For serious web addicts, sometimes Chrome just doesn't do it. Dolphin is one of the more popular and, more importantly, more consistent browsers available on the Play Store. But some Nexus 5 owners weren't happy to see that their favorite alternate browser had a killer KitKat bug: it couldn't zoom in with the standard pinching gesture. After a bit of time in beta, the fix has now been applied to the stable build in version 10.1.2.
Update: The US update just hit our unit in the wee hours of the morning, right on time. It's 273.17MB and takes about 10 minutes to install if you've got the mobile dock (less if you don't). You should be able to get the update by hitting up the system OTA menu. Remember, the full images for the Taiwanese and worldwide SKUs were posted a few days ago, so you can go that route if you want.
Last time I checked, most phones couldn't make it through a long weekend without a little time tethered to an outlet. If you find your gadget batteries regularly hitting the red, or just simply dying, it might be time to invest in a battery pack. Newegg might have the perfect solution for anybody in need of some extra juice when they're out and about, the RAVPower 10,000mAh Power Bank. It's on sale today for just $24.99 with free shipping.
Last week, Google released a massive update to the Search app for Android 4.1+ phones and tablets. Inside that refreshed APK, though, is a somewhat sneaky surprise: all the necessary bits for the Nexus 5's "Google Experience" launcher. All you need to get it working is the launcher app pulled from the Nexus 5, and you'll be up and running GEL-style.
If you want a detailed look at the new launcher, be sure to check out the relevant sections of Liam's Getting To Know Android 4.4 post, which goes into crazy detail as to all the changes you'll discover over the old AOSP launcher.
Welcome back to another week of the Android Police Podcast. To catch us live on Hangouts On Air every Thursday at 5PM PST (subject to change as per the calendar widget below), just head over to androidpolice.com/podcast. For the unedited video show, click here.
Now that the Android 4.4 KitKat fanfare is (finally) settling down, it's time to revisit our Getting To Know Android series, where we bring to light the new and awesome changes in Google's newest mobile OS - exposing the big stuff right along with some interface changes you may not have noticed yet.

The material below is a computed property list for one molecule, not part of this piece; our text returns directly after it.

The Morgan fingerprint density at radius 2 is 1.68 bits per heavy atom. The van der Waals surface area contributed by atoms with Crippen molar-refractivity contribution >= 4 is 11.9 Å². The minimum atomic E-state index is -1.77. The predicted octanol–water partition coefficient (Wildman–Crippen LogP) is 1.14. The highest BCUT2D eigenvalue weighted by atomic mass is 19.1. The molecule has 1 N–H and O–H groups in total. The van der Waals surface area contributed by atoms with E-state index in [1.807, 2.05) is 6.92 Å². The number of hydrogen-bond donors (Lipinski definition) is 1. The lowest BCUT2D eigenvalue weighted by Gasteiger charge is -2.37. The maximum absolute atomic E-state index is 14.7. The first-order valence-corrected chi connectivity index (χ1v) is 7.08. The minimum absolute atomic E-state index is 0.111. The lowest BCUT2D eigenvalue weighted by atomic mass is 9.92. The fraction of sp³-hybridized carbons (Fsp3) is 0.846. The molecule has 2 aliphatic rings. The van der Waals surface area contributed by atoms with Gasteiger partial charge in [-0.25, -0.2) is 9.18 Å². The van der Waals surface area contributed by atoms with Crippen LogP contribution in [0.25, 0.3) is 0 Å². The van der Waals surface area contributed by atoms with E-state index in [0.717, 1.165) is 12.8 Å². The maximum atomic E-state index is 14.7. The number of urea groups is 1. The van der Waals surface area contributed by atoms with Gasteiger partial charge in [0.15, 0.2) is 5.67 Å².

There are plenty of new pixels in Android 4.4, changed UI elements, new design patterns, and a slightly more sophisticated language to decode, along with plenty of new features.
Earlier today, we covered some interesting updates coming to Sprint's Galaxy Mega, Galaxy S4 Mini, and HTC One Max, all concerning LTE bands and "LTE UI Enhancements." These changes were of course related to Sprint's fledgling "Spark" tri-band LTE network which, according to Sprint, could potentially reach speeds of between 50 and 60 Mbps.
The network is only ready for a few cities (Chicago, Los Angeles, Miami, New York, and Tampa), but if you own a compatible device you'll get to enjoy Sprint's LTE UI Enhancement anyway.
HTC hasn't been sitting on its hands lately. The company announced when KitKat was unveiled that all HTC One variants in the US would receive the latest version within 90 days. In the case of the Google Play Edition, the update would come in just 15. Here we are at day 15, and HTC has publically stated that KitKat's arrival time is entirely in Google's hands now. According to a tweet sent out earlier today, everything is done on their end.
Welcome to the latest entry in our Bonus Round series, wherein we tell you all about the new Android games of the day that we couldn't get to during our regular news rounds. Consider this a quick update for the dedicated gamers who can't wait for our bi-weekly roundups, and don't want to wade through a whole day's worth of news just to get their pixelated fix. Today we've got a Joe Dever game from the mind of Joe Dever (presented by Joe Dever), a puzzler with a Geometry Wars visual style, and a free-to-play strategy game.
The Galaxy Note 8.0 is a pretty capable tablet, though it does have several drawbacks. While the painfully low 1280 by 800 display can't be helped, its default software configuration is far less immutable. If TouchWiz just grinds your gears, you will be happy to know that CyanogenMod nightlies are now available for both the 3G (GT-N5100) and WiFi-only (GT-N5110) versions of the tablet. Sure, anyone who installs them now may be sacrificing stability and other functionality, but that's the price some are willing to pay for stock Android and quicker access to updates.